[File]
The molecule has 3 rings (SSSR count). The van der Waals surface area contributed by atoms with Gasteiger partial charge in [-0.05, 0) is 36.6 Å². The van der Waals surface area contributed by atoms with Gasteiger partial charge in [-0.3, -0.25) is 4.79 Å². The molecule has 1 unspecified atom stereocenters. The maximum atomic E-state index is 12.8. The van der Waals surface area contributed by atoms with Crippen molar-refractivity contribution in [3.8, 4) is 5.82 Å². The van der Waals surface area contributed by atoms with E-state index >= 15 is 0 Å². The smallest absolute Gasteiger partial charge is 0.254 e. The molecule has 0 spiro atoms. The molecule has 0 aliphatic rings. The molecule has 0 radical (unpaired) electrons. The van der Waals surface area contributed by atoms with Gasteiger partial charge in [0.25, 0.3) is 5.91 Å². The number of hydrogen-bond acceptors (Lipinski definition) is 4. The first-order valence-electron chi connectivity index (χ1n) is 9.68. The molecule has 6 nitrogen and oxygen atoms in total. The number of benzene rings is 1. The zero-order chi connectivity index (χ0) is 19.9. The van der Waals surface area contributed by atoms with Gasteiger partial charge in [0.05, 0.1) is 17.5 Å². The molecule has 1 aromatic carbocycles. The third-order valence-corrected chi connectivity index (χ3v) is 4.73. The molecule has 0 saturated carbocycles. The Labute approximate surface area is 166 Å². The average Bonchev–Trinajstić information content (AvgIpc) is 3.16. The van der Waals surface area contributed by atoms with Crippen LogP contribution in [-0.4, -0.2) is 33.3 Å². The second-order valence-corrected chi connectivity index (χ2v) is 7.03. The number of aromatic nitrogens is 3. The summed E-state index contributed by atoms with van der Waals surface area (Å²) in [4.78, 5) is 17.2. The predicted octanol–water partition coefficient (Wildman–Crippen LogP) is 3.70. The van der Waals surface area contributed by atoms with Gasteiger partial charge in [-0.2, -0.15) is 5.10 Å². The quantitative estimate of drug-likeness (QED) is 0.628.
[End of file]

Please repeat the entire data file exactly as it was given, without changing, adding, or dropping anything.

The molecule has 3 rings (SSSR count). The van der Waals surface area contributed by atoms with Gasteiger partial charge in [-0.05, 0) is 36.6 Å². The van der Waals surface area contributed by atoms with Gasteiger partial charge in [-0.3, -0.25) is 4.79 Å². The molecule has 1 unspecified atom stereocenters. The maximum atomic E-state index is 12.8. The van der Waals surface area contributed by atoms with Crippen molar-refractivity contribution in [3.8, 4) is 5.82 Å². The van der Waals surface area contributed by atoms with E-state index >= 15 is 0 Å². The smallest absolute Gasteiger partial charge is 0.254 e. The molecule has 0 spiro atoms. The molecule has 0 aliphatic rings. The molecule has 0 radical (unpaired) electrons. The van der Waals surface area contributed by atoms with Gasteiger partial charge in [0.25, 0.3) is 5.91 Å². The number of hydrogen-bond acceptors (Lipinski definition) is 4. The first-order valence-electron chi connectivity index (χ1n) is 9.68. The molecule has 6 nitrogen and oxygen atoms in total. The number of benzene rings is 1. The zero-order chi connectivity index (χ0) is 19.9. The van der Waals surface area contributed by atoms with Gasteiger partial charge in [0.05, 0.1) is 17.5 Å². The molecule has 1 aromatic carbocycles. The third-order valence-corrected chi connectivity index (χ3v) is 4.73. The molecule has 0 saturated carbocycles. The Labute approximate surface area is 166 Å². The average Bonchev–Trinajstić information content (AvgIpc) is 3.16. The van der Waals surface area contributed by atoms with Crippen LogP contribution in [-0.4, -0.2) is 33.3 Å². The second-order valence-corrected chi connectivity index (χ2v) is 7.03. The number of aromatic nitrogens is 3. The summed E-state index contributed by atoms with van der Waals surface area (Å²) in [4.78, 5) is 17.2. The predicted octanol–water partition coefficient (Wildman–Crippen LogP) is 3.70. The van der Waals surface area contributed by atoms with Gasteiger partial charge in [-0.2, -0.15) is 5.10 Å². The quantitative estimate of drug-likeness (QED) is 0.628.